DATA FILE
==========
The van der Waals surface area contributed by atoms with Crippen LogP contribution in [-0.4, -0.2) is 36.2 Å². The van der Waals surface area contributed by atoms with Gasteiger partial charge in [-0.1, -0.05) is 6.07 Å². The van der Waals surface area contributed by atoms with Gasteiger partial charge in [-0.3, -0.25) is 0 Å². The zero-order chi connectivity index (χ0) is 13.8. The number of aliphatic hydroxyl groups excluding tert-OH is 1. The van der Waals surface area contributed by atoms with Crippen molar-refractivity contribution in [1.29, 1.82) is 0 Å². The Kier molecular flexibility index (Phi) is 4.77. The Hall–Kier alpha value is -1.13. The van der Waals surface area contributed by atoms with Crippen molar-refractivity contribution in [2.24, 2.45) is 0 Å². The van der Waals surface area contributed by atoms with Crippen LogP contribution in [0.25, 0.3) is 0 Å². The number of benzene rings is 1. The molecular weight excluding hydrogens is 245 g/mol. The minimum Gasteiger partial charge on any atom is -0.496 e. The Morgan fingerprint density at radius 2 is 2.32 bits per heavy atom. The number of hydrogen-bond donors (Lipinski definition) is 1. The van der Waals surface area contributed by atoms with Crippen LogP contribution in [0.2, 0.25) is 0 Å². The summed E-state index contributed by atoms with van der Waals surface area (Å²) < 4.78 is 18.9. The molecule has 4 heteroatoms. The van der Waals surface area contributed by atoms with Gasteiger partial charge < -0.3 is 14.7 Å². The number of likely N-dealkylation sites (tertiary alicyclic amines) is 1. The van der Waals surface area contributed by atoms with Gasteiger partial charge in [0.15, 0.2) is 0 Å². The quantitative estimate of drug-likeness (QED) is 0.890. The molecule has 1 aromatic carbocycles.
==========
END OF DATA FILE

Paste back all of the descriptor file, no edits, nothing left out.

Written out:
The van der Waals surface area contributed by atoms with Crippen LogP contribution in [-0.4, -0.2) is 36.2 Å². The van der Waals surface area contributed by atoms with Gasteiger partial charge in [-0.1, -0.05) is 6.07 Å². The van der Waals surface area contributed by atoms with Gasteiger partial charge in [-0.3, -0.25) is 0 Å². The zero-order chi connectivity index (χ0) is 13.8. The number of aliphatic hydroxyl groups excluding tert-OH is 1. The van der Waals surface area contributed by atoms with Crippen molar-refractivity contribution in [1.29, 1.82) is 0 Å². The Kier molecular flexibility index (Phi) is 4.77. The Hall–Kier alpha value is -1.13. The van der Waals surface area contributed by atoms with Crippen molar-refractivity contribution in [2.24, 2.45) is 0 Å². The van der Waals surface area contributed by atoms with Crippen LogP contribution in [0.25, 0.3) is 0 Å². The number of benzene rings is 1. The molecular weight excluding hydrogens is 245 g/mol. The minimum Gasteiger partial charge on any atom is -0.496 e. The Morgan fingerprint density at radius 2 is 2.32 bits per heavy atom. The number of hydrogen-bond donors (Lipinski definition) is 1. The van der Waals surface area contributed by atoms with Crippen LogP contribution in [0.2, 0.25) is 0 Å². The summed E-state index contributed by atoms with van der Waals surface area (Å²) < 4.78 is 18.9. The molecule has 4 heteroatoms. The van der Waals surface area contributed by atoms with Gasteiger partial charge < -0.3 is 14.7 Å². The number of likely N-dealkylation sites (tertiary alicyclic amines) is 1. The van der Waals surface area contributed by atoms with Gasteiger partial charge in [0.15, 0.2) is 0 Å². The quantitative estimate of drug-likeness (QED) is 0.890. The molecule has 1 aromatic carbocycles.